Nearly a year ago, journalist Martin Banks codified “Five Laws of Cybersecurity”. Cybersecurity is a complicated field, and any way to simplify its many facets into short, easy-to-remember maxims is always welcome. The five laws are a very good start towards developing a robust security program. The laws are:
- Treat everything like it’s vulnerable.
- Assume people won’t follow the rules.
- If you don’t need something, get rid of it.
- Document everything and audit regularly.
- Plan for failure.
Of course, compliance with real rules does not necessarily equal security, but these general cybersecurity “laws” are a useful reference. Still, like real regulations, some depth, and background can provide meaningful value. In some cases, the origins of these unofficial laws can add to lively debate by even the staunchest cybersecurity practitioner.
Treat Everything Like It’s Vulnerable
The first rule of cybersecurity is to treat everything as if it’s vulnerable because, of course, everything is vulnerable. Every risk management course, security certification exam, and audit mindset always emphasizes that there is no such thing as a 100% secure system. Arguably, the entire cybersecurity field is founded on this principle.
Since many organizations fail to meet this standard in full, the rise of zero trust security has become the new benchmark of mature cybersecurity practice. Zero trust, by design, denies access to everything without verifying its authority. This is similar to what you may see in a spy movie, where access to any and all rooms requires authorization. Zero trust goes even farther, by re-checking that permission at various stages of a session. Identity access management (IAM) for both users and devices, as well as steps such as update verification, are the bedrock of a zero trust environment. No device, program, or user should have access to anything without verification and revalidation.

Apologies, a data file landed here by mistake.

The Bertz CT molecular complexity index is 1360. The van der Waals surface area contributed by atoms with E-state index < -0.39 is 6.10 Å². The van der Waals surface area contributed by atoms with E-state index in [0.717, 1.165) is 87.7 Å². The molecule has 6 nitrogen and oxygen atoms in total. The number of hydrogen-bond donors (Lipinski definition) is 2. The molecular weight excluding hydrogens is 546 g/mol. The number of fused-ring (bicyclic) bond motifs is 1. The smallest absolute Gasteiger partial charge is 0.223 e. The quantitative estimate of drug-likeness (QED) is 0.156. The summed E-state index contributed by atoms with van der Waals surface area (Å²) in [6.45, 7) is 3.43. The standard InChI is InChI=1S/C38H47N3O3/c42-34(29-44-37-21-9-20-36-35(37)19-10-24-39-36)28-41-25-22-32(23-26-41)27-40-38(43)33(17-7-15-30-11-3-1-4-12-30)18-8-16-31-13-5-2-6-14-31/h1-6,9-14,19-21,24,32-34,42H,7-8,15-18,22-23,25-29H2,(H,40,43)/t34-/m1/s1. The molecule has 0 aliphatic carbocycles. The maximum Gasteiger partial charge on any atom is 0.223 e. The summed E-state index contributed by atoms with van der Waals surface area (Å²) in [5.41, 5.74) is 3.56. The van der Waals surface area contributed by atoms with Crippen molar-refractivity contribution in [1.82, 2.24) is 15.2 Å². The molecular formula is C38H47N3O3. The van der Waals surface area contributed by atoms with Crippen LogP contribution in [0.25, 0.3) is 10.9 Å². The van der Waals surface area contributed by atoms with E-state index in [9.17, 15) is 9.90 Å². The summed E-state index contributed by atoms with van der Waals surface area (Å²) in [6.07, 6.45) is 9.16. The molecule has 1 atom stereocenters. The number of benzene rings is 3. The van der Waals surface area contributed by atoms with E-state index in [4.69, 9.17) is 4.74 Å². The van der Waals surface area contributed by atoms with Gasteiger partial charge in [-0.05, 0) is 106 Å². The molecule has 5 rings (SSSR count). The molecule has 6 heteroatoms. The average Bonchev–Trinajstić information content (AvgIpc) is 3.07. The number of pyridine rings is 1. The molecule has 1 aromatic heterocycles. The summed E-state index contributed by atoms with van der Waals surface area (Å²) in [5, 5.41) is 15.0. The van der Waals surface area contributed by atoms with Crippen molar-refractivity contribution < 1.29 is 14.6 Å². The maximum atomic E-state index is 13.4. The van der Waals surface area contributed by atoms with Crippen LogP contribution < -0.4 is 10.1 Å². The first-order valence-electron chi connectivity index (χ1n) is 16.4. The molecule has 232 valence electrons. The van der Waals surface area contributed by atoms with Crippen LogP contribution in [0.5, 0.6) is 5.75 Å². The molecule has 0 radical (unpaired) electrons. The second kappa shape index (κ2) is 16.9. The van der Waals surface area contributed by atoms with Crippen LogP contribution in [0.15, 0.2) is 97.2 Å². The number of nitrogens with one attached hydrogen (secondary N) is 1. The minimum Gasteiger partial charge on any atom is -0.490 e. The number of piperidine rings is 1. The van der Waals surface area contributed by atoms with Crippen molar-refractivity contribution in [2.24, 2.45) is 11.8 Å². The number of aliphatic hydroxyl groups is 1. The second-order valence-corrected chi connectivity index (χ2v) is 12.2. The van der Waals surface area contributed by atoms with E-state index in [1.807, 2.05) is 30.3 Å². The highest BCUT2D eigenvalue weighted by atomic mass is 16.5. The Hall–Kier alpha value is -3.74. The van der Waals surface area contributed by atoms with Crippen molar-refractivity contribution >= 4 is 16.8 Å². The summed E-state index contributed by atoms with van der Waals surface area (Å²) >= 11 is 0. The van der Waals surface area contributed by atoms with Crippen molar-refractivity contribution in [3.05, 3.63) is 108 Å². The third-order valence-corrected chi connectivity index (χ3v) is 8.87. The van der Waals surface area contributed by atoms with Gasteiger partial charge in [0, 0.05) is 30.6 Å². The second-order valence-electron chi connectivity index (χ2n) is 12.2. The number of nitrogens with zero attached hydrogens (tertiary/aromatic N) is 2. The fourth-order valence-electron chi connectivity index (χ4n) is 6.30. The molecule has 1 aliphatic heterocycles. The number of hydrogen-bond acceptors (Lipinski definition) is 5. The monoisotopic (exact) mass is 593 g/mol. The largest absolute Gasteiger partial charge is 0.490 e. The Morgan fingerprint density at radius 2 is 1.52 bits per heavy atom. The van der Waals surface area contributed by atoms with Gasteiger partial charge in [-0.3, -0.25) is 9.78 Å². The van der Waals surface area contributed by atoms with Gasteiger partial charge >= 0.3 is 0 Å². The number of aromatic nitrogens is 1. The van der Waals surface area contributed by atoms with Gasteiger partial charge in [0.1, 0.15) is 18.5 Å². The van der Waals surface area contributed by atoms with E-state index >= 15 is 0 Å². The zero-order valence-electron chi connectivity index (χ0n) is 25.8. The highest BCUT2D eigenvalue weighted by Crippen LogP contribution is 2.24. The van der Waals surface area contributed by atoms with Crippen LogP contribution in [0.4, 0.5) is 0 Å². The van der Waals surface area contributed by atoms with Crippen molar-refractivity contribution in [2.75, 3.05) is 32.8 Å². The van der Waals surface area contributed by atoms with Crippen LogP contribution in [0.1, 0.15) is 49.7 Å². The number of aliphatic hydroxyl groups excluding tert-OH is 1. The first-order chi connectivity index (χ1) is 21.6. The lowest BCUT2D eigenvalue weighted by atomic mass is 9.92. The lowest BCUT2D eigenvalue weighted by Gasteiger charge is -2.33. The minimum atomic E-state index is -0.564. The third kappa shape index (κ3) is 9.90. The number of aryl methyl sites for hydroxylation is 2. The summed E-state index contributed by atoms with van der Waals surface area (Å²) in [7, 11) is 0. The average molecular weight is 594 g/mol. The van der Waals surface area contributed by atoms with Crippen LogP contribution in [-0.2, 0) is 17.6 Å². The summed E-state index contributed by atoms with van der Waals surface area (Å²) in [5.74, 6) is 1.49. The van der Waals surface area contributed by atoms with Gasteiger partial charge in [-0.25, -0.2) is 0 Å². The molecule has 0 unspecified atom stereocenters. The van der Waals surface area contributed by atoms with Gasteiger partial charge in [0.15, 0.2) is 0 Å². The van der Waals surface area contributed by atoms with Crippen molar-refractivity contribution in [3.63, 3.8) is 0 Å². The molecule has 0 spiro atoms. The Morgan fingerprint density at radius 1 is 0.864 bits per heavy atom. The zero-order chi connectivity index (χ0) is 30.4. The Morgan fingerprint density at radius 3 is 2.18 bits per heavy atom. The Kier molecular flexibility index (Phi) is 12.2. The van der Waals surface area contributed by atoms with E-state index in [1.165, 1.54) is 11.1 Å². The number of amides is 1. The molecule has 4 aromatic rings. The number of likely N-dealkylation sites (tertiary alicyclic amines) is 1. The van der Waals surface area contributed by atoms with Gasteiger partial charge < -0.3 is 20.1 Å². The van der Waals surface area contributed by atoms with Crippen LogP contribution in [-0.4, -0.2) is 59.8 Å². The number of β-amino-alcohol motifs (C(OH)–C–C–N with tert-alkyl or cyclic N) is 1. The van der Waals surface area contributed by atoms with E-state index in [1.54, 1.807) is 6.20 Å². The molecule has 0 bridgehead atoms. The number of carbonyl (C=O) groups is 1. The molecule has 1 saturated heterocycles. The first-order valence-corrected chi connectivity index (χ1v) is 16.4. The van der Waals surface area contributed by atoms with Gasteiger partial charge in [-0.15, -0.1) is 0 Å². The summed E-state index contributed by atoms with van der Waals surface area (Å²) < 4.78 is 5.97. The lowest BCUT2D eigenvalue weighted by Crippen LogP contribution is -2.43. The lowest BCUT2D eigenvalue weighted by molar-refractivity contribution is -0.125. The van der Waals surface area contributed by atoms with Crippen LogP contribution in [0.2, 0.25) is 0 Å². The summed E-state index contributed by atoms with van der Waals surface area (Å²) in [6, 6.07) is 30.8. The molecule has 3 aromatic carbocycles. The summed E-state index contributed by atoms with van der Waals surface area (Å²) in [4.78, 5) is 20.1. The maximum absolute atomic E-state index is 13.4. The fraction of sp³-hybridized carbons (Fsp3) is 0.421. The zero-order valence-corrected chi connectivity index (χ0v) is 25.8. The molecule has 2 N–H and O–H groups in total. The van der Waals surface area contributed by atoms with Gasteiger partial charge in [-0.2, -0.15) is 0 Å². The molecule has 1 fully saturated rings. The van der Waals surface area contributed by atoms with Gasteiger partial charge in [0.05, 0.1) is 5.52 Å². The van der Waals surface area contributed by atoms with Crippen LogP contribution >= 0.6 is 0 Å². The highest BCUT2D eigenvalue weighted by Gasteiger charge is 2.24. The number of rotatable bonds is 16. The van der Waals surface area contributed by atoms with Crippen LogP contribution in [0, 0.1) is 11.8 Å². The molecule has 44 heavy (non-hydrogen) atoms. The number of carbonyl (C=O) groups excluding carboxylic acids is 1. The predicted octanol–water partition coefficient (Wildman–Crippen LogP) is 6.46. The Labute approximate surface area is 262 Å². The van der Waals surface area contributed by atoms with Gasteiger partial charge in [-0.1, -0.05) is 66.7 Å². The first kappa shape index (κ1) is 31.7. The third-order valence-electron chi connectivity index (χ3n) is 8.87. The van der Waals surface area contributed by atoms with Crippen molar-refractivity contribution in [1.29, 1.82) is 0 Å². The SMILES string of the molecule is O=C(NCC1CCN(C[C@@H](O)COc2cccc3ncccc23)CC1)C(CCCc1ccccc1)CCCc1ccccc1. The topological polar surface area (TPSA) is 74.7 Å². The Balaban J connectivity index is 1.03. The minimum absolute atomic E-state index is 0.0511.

Assume People Won’t Follow the Rules
I prefer to reframe this rule as “People may bypass rules”, as its original wording is too accusatory. This rule-bending mindset as it relates to computers dates back to the original “hacker” circles, started way back at the MIT Model Railroad Club. Since complying with some security protocols is often inconvenient, employees may find ways to bypass these safeguards, which leads to vulnerabilities.
Statistics back up this principle, with 94% of U.S. and U.K. organizations suffering insider data breaches in 2020. Similarly, 84% of IT leaders cite human error as the most common cause of serious incidents. As social-engineering attacks have become more common, this rule has become increasingly relevant. Anti-phishing measures, password requirements, and similar rules are only effective if people follow them.
Businesses must go beyond implementing stricter cybersecurity policies. That means enforcing these rules while making it easier to comply with them by using tools such as password managers. Still, as this particular law states, security professionals must understand that technical controls are also required to strengthen security. Access restrictions and similar protections are necessary to mitigate insider breaches.
If You Don’t Need It, Get Rid of It
The third law of cybersecurity, originally popularized as one of Brian Krebs’ 3 Rules for Online Safety, aims to minimize attack surfaces and maximize visibility. While Krebs was referring only to installed software, the ideology supporting this rule has expanded. For example, many businesses retain data, systems, and devices they don’t use or need anymore, especially as they scale, upgrade, or expand. This is like that old, beloved pair of worn out running shoes that sit in a closet. This excess can present unnecessary vulnerabilities, such as a decades-old exploit discovered in some open source software.